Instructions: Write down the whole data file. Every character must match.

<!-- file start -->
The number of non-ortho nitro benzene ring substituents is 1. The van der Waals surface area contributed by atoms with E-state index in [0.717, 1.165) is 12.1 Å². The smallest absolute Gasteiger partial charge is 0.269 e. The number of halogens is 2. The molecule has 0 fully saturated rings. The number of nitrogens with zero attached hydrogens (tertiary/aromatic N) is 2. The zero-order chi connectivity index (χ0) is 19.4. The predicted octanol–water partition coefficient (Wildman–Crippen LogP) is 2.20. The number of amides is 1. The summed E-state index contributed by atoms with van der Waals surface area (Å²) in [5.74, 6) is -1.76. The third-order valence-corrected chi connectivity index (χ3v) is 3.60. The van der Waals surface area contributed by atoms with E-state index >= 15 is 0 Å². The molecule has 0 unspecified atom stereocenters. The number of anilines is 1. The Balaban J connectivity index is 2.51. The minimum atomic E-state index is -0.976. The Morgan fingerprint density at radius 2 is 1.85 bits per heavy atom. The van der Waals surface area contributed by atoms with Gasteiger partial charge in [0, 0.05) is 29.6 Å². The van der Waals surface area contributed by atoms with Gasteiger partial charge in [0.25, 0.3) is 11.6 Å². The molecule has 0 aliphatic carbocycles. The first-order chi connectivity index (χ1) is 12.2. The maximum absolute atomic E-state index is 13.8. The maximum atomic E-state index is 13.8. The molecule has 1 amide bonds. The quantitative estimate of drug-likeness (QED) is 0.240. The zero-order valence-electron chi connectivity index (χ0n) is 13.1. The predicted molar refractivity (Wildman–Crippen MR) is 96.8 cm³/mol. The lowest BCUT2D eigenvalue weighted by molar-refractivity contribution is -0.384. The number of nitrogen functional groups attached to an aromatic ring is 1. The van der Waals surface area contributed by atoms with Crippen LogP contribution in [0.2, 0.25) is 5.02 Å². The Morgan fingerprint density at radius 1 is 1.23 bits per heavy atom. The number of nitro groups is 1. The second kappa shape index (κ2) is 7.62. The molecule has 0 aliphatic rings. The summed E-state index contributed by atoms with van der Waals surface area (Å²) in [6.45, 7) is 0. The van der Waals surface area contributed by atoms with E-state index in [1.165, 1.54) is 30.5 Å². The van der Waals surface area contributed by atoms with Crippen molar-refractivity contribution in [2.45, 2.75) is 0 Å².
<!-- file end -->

The number of non-ortho nitro benzene ring substituents is 1. The van der Waals surface area contributed by atoms with E-state index in [0.717, 1.165) is 12.1 Å². The smallest absolute Gasteiger partial charge is 0.269 e. The number of halogens is 2. The molecule has 0 fully saturated rings. The number of nitrogens with zero attached hydrogens (tertiary/aromatic N) is 2. The zero-order chi connectivity index (χ0) is 19.4. The predicted octanol–water partition coefficient (Wildman–Crippen LogP) is 2.20. The number of amides is 1. The summed E-state index contributed by atoms with van der Waals surface area (Å²) in [5.74, 6) is -1.76. The third-order valence-corrected chi connectivity index (χ3v) is 3.60. The van der Waals surface area contributed by atoms with E-state index >= 15 is 0 Å². The molecule has 0 unspecified atom stereocenters. The number of anilines is 1. The Balaban J connectivity index is 2.51. The minimum atomic E-state index is -0.976. The Morgan fingerprint density at radius 2 is 1.85 bits per heavy atom. The van der Waals surface area contributed by atoms with Gasteiger partial charge in [0, 0.05) is 29.6 Å². The van der Waals surface area contributed by atoms with Gasteiger partial charge in [0.25, 0.3) is 11.6 Å². The molecule has 0 aliphatic carbocycles. The first-order chi connectivity index (χ1) is 12.2. The maximum absolute atomic E-state index is 13.8. The maximum atomic E-state index is 13.8. The molecule has 1 amide bonds. The quantitative estimate of drug-likeness (QED) is 0.240. The zero-order valence-electron chi connectivity index (χ0n) is 13.1. The predicted molar refractivity (Wildman–Crippen MR) is 96.8 cm³/mol. The lowest BCUT2D eigenvalue weighted by molar-refractivity contribution is -0.384. The number of nitrogen functional groups attached to an aromatic ring is 1. The van der Waals surface area contributed by atoms with Crippen LogP contribution in [0.2, 0.25) is 5.02 Å². The Morgan fingerprint density at radius 1 is 1.23 bits per heavy atom. The number of nitro groups is 1. The second kappa shape index (κ2) is 7.62. The molecule has 0 aliphatic rings. The summed E-state index contributed by atoms with van der Waals surface area (Å²) in [6.45, 7) is 0. The van der Waals surface area contributed by atoms with E-state index in [1.165, 1.54) is 30.5 Å². The van der Waals surface area contributed by atoms with Crippen molar-refractivity contribution in [2.45, 2.75) is 0 Å².